All Your Vagina Questions Answered!
Does eating pineapple make you smell good?
If you haven’t noticed, we’ve dedicated this entire week to vaginas. We say it loud and say it proud: We love them! So we’re celebrating them in all forms! We asked you to join our conversation and send us all the vagina-related questions you were curious about (and maybe too shy to ask out loud and in person) so we could get them answered for you by the pros. We compiled them, added a few of our own, and sent them off to Dr. Michael Krychman, the executive director of the Southern California Center for Sexual Health and Survivorship Medicine, for his feedback. Here’s what he shared.
Q: Why does my vagina feel itchy a few days after having sexual intercourse?
A: “Sometimes after sex, with ejaculation, you can have a rise in the vaginal pH that can impact the vaginal ecosystem and biome. Some women are predisposed to vaginal infections and are sensitive to sperm, which may also cause irritation. [In a] worst-case scenario, some women could be allergic to a man’s sperm.”
Q: I tried coconut oil as a natural lubricant and loved it. But can it be bad for your vagina because of its antibacterial properties? What would you recommend in lieu of regular lubricant?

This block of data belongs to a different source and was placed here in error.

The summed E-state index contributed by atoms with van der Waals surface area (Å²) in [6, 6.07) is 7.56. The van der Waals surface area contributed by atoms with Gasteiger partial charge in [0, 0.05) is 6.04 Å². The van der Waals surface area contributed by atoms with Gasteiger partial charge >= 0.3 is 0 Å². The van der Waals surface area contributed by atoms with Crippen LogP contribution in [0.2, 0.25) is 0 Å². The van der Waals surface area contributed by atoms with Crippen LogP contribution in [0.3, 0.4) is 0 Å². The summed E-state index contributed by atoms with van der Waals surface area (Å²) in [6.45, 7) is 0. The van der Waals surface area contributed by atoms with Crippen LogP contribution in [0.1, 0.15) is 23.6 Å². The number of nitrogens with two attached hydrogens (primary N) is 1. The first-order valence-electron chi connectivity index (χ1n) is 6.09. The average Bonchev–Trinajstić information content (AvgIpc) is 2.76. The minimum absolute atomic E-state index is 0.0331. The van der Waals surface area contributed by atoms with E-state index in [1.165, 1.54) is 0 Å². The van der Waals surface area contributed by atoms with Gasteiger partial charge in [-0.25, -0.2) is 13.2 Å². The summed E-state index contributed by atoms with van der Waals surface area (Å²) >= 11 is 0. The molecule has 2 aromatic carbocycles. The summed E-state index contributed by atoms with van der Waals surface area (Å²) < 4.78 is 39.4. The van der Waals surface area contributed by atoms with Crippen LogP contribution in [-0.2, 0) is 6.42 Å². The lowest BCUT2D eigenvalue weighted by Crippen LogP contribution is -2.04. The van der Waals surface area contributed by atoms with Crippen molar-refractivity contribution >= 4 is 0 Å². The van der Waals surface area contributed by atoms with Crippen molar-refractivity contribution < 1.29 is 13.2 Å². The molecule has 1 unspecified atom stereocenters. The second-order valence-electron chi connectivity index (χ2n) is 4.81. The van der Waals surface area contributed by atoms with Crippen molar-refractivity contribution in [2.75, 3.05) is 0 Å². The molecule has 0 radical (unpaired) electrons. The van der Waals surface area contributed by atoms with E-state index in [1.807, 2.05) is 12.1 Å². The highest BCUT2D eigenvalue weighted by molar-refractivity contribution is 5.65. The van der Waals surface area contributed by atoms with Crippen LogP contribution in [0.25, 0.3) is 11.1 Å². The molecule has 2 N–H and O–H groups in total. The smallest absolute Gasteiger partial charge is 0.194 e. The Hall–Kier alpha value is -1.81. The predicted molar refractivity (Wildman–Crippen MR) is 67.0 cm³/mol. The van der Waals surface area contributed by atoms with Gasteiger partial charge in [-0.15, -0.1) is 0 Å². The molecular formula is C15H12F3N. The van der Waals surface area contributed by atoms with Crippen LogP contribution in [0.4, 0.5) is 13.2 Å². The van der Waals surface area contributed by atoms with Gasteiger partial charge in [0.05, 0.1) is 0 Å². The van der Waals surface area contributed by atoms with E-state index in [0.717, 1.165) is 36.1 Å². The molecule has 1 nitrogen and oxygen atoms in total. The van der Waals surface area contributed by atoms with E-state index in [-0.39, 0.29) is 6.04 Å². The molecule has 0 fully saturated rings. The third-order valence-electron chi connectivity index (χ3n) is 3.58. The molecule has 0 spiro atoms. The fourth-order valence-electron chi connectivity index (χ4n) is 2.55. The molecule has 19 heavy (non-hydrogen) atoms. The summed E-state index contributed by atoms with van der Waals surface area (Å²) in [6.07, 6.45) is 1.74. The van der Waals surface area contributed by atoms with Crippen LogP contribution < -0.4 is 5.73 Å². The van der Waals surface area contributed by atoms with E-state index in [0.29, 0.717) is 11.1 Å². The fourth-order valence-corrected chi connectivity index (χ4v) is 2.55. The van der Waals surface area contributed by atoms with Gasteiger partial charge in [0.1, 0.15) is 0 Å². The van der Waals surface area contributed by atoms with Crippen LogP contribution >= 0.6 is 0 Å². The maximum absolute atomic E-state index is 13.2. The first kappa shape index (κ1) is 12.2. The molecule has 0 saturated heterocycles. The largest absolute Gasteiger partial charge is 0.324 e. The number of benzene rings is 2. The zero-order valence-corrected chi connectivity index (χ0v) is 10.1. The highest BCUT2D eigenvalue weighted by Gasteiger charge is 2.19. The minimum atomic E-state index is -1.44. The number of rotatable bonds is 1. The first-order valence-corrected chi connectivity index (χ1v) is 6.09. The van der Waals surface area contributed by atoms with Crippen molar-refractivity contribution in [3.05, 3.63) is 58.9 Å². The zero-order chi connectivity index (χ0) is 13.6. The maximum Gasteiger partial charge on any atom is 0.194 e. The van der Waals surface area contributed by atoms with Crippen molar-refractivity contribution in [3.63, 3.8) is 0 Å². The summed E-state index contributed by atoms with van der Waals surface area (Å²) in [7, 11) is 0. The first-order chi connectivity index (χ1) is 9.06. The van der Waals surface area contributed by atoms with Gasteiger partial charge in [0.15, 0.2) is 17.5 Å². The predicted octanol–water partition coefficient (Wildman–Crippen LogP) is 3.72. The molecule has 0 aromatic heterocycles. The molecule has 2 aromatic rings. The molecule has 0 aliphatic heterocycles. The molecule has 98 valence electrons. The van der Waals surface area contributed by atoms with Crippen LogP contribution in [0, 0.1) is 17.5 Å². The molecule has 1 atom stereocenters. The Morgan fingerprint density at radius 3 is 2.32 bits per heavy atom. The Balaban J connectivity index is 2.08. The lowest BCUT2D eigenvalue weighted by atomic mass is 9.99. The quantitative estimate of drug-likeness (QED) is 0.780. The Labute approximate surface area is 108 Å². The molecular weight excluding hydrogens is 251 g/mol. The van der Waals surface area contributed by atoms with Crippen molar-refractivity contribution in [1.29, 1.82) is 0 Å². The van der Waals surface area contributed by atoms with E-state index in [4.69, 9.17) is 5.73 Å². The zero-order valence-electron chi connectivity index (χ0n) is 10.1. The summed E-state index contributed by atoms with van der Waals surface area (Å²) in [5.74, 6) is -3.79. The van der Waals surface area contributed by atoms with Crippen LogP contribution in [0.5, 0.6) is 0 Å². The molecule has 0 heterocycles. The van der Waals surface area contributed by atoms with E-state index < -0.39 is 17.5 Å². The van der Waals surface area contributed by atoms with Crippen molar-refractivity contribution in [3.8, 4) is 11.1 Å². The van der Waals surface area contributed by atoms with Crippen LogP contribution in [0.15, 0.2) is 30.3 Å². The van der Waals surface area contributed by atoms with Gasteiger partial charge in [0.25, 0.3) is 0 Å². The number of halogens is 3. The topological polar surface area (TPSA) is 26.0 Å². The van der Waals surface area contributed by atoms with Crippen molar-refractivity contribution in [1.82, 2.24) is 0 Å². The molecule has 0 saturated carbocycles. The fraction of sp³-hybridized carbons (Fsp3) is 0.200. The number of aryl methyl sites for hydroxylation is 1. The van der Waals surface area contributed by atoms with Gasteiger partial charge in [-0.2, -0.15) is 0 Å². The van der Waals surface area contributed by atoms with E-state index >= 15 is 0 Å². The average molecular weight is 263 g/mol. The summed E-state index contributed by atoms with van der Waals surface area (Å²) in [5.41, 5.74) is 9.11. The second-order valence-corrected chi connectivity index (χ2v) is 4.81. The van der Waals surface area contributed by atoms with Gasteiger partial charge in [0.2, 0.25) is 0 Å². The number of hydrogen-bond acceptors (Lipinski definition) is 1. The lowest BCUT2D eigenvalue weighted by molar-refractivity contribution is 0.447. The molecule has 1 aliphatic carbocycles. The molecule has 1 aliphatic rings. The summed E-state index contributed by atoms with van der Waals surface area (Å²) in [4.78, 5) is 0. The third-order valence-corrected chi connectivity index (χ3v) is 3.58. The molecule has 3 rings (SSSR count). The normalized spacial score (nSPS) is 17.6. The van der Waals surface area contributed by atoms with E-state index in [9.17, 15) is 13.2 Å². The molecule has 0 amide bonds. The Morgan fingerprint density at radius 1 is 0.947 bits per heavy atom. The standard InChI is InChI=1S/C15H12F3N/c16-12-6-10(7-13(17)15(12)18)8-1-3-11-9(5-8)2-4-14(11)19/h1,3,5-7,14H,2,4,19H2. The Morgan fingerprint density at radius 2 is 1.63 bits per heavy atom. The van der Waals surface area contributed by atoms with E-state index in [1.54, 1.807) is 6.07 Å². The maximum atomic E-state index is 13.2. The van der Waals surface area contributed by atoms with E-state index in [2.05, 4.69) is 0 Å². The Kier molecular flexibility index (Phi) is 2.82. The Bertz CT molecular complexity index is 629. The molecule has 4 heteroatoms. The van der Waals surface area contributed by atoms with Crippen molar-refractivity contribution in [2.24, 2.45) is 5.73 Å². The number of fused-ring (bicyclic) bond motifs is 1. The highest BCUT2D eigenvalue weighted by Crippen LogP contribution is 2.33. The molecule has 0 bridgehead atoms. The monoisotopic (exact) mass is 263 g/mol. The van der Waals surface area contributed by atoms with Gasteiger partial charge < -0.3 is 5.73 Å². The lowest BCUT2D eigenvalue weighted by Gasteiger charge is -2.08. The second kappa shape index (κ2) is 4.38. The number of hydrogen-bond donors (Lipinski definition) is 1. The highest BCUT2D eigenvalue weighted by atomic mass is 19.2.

A: “I would caution against the cupboard solutions for vaginal dryness, as these oils have had issues with increased resistant and virulent vaginal infection. I would suggest some natural products, which don’t have additives, parabens, glycerin, warming, flavors and/or bactericides. Some favorites include SYLK, good clean love, and Uberlube.”
Q: I was told that I have a retroverted uterus at my last gyno appointment. Should I be concerned about fertility?
A: “No, a retroverted uterus is one of the normal positions that the uterus can be in the body, and it shouldn’t impact your ability to get pregnant.”
Q: I’ve heard the vagina changes after childbirth. What can I expect? Will it ever bounce back?
A: “Vaginal laxity is a recognized medical condition. Some women may experience changes in the pelvic floor that may not return to normal after childbirth, and some women complain of decreased sexual sensation and changes in arousal and orgasm after childbirth, even after they have had their hormones return to normal pre-pregnancy levels. It’s best to get assessed since there are safe and effective outpatient radio frequency procedures, like the Geneveve treatment, which is clinically proven and has demonstrated efficacy and safety in large randomized trials to help restore and revive sexual function in women who have experienced changes in sexual function due to childbirth.”
Q: Why does it smell down there? When do I know if there is a problem?
A: “Vaginal infections like bacterial vaginosis can lead to a strong fishy smell. If you think your vagina is just not right, then contact your doctor for cultures and a possible treatment if [it’s determined you] have an infection.”
Q: Can different foods change my smell? I’ve heard that pineapples make your vagina smell good…
A: “There are no randomized clinical trials that demonstrate that foods can influence and/or change the odor of the vagina.”